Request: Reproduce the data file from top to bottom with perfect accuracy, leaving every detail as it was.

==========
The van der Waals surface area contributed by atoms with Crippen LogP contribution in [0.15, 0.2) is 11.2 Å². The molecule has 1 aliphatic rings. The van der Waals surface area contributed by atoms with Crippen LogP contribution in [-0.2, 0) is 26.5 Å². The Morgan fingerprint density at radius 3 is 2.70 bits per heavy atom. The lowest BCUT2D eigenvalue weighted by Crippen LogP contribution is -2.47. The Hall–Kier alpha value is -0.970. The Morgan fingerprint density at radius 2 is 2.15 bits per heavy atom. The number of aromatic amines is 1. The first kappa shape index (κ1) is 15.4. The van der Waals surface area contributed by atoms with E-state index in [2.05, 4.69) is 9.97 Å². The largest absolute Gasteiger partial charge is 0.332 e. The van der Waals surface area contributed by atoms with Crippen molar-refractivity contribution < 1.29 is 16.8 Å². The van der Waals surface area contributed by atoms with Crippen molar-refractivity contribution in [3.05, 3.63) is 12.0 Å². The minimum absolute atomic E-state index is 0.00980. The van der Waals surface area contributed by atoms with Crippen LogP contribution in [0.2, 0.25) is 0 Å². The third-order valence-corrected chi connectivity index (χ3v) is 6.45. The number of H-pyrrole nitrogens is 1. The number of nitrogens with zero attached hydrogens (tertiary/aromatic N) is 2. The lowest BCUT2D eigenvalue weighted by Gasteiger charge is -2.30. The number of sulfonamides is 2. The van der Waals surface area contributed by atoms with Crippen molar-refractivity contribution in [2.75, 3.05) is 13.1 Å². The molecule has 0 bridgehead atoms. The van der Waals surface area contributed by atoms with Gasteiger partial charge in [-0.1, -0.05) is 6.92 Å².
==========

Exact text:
The van der Waals surface area contributed by atoms with Crippen LogP contribution in [0.15, 0.2) is 11.2 Å². The molecule has 1 aliphatic rings. The van der Waals surface area contributed by atoms with Crippen LogP contribution in [-0.2, 0) is 26.5 Å². The Morgan fingerprint density at radius 3 is 2.70 bits per heavy atom. The lowest BCUT2D eigenvalue weighted by Crippen LogP contribution is -2.47. The Hall–Kier alpha value is -0.970. The Morgan fingerprint density at radius 2 is 2.15 bits per heavy atom. The number of aromatic amines is 1. The first kappa shape index (κ1) is 15.4. The van der Waals surface area contributed by atoms with E-state index in [2.05, 4.69) is 9.97 Å². The largest absolute Gasteiger partial charge is 0.332 e. The van der Waals surface area contributed by atoms with Crippen molar-refractivity contribution < 1.29 is 16.8 Å². The van der Waals surface area contributed by atoms with Crippen molar-refractivity contribution in [3.05, 3.63) is 12.0 Å². The minimum absolute atomic E-state index is 0.00980. The van der Waals surface area contributed by atoms with Crippen LogP contribution in [0.2, 0.25) is 0 Å². The third-order valence-corrected chi connectivity index (χ3v) is 6.45. The number of H-pyrrole nitrogens is 1. The number of nitrogens with zero attached hydrogens (tertiary/aromatic N) is 2. The lowest BCUT2D eigenvalue weighted by Gasteiger charge is -2.30. The number of sulfonamides is 2. The van der Waals surface area contributed by atoms with Crippen molar-refractivity contribution in [2.75, 3.05) is 13.1 Å². The molecule has 0 bridgehead atoms. The van der Waals surface area contributed by atoms with Gasteiger partial charge in [-0.1, -0.05) is 6.92 Å².